Beijing (People’s Daily) - More than one in six young people have stopped working since the onset of the COVID-19 pandemic while those who remain employed have seen their working hours cut by 23 percent, says the International Labor Organization (ILO).
People wear face masks as they queue to get an unemployment insurance outside the Chilean Unemployment Funds Administration headquarters in Santiago, on May 28, 2020. (Photo: AFP)
According to the ILO Monitor: COVID-19 and the world of work: 4th edition, the youth are being disproportionately affected by the pandemic, and the substantial and rapid increase in youth unemployment seen since February is affecting young women more than young men. From a regional perspective, the Americas (13.1 per cent), and Europe and Central Asia (12.9 per cent) present the largest losses in hours worked in Q2.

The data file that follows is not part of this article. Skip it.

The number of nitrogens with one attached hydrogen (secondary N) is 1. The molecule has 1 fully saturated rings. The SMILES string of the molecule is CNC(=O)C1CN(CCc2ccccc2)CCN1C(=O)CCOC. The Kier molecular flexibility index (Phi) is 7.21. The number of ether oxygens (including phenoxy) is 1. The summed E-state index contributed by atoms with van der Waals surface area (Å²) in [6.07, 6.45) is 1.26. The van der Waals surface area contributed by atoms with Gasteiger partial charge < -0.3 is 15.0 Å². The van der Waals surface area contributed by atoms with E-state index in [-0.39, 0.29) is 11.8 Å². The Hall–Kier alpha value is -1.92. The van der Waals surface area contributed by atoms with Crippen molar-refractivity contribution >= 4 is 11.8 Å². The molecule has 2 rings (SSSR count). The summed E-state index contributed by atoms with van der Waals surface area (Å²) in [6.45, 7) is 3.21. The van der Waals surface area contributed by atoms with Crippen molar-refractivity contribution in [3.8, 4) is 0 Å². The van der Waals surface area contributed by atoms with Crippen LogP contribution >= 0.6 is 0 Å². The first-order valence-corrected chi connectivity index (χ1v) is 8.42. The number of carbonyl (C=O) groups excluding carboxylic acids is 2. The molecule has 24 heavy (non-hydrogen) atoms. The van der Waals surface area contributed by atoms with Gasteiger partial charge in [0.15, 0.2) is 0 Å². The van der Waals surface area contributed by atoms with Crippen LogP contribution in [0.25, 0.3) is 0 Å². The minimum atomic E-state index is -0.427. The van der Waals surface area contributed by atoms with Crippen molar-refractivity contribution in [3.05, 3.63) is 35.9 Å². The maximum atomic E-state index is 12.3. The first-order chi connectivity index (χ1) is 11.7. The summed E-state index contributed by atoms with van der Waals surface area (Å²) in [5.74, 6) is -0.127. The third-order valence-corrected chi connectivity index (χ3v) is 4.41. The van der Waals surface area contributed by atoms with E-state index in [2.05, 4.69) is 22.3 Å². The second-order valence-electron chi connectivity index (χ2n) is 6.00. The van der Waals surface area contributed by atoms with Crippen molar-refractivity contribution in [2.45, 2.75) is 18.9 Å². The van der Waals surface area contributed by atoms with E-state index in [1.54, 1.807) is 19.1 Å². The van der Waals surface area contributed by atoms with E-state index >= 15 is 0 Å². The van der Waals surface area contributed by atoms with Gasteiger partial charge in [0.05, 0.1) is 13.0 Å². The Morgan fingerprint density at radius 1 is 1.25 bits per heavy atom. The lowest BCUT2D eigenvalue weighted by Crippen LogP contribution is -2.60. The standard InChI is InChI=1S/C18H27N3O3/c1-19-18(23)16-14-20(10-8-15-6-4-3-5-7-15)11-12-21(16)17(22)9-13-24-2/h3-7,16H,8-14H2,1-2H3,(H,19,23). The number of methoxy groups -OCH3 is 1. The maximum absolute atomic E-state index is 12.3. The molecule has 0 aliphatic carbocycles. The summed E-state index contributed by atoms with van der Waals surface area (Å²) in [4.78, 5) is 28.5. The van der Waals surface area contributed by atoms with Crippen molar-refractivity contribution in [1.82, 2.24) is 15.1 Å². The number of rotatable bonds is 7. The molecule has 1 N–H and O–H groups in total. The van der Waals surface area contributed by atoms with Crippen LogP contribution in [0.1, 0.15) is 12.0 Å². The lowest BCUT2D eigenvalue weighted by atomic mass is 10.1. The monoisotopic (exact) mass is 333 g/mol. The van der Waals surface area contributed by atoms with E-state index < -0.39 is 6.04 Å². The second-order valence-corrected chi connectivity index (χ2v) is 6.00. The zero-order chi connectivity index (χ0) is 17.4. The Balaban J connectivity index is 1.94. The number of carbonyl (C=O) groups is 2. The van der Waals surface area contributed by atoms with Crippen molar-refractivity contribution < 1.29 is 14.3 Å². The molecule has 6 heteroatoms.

The pandemic is inflicting a triple shock on young people. Not only is it destroying their employment, but it is also disrupting education and training, and placing major obstacles in the way of those seeking to enter the labor market or to move between jobs.
“The COVID-19 economic crisis is hitting young people – especially women – harder and faster than any other group. If we do not take significant and immediate action to improve their situation, the legacy of the virus could be with us for decades. If their talent and energy is sidelined by a lack of opportunity or skills it will damage all our futures and make it much more difficult to re-build a better, post-COVID economy,” said ILO Director-General Guy Ryder.
The Monitor calls for urgent, large-scale and targeted policy responses to support youth, including broad-based employment/training guarantee programmes in developed countries, and employment-intensive programmes and guarantees in low- and middle-income economies.